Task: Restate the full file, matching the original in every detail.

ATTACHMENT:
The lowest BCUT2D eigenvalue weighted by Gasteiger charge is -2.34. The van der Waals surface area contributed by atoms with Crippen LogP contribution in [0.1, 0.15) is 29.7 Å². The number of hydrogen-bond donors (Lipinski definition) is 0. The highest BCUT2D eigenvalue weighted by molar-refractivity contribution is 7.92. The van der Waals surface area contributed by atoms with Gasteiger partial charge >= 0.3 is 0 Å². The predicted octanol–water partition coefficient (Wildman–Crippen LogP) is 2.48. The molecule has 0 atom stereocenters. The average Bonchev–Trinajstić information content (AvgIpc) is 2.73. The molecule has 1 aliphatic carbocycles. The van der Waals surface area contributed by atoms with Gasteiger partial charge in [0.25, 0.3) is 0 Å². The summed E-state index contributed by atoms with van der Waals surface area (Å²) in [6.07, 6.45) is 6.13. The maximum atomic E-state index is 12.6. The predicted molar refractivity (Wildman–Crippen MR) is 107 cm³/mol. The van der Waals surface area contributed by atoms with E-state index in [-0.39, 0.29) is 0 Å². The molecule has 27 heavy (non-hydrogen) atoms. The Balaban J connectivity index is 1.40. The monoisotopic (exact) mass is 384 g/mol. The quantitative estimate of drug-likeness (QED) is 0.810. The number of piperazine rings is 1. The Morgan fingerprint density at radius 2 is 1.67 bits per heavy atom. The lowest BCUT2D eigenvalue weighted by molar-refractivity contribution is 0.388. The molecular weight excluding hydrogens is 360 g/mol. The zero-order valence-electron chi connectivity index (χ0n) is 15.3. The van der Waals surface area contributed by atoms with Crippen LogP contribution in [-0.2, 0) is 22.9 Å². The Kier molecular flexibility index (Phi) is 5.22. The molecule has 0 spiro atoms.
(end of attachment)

The lowest BCUT2D eigenvalue weighted by Gasteiger charge is -2.34. The van der Waals surface area contributed by atoms with Crippen LogP contribution in [0.1, 0.15) is 29.7 Å². The number of hydrogen-bond donors (Lipinski definition) is 0. The highest BCUT2D eigenvalue weighted by molar-refractivity contribution is 7.92. The van der Waals surface area contributed by atoms with Gasteiger partial charge >= 0.3 is 0 Å². The predicted octanol–water partition coefficient (Wildman–Crippen LogP) is 2.48. The molecule has 0 atom stereocenters. The average Bonchev–Trinajstić information content (AvgIpc) is 2.73. The molecule has 1 aliphatic carbocycles. The van der Waals surface area contributed by atoms with Gasteiger partial charge in [0.25, 0.3) is 0 Å². The summed E-state index contributed by atoms with van der Waals surface area (Å²) in [6.07, 6.45) is 6.13. The maximum atomic E-state index is 12.6. The predicted molar refractivity (Wildman–Crippen MR) is 107 cm³/mol. The van der Waals surface area contributed by atoms with E-state index in [-0.39, 0.29) is 0 Å². The molecule has 27 heavy (non-hydrogen) atoms. The Balaban J connectivity index is 1.40. The monoisotopic (exact) mass is 384 g/mol. The quantitative estimate of drug-likeness (QED) is 0.810. The number of piperazine rings is 1. The Morgan fingerprint density at radius 2 is 1.67 bits per heavy atom. The lowest BCUT2D eigenvalue weighted by molar-refractivity contribution is 0.388. The molecular weight excluding hydrogens is 360 g/mol. The zero-order valence-electron chi connectivity index (χ0n) is 15.3. The van der Waals surface area contributed by atoms with Crippen LogP contribution in [-0.2, 0) is 22.9 Å². The Kier molecular flexibility index (Phi) is 5.22. The molecule has 0 spiro atoms.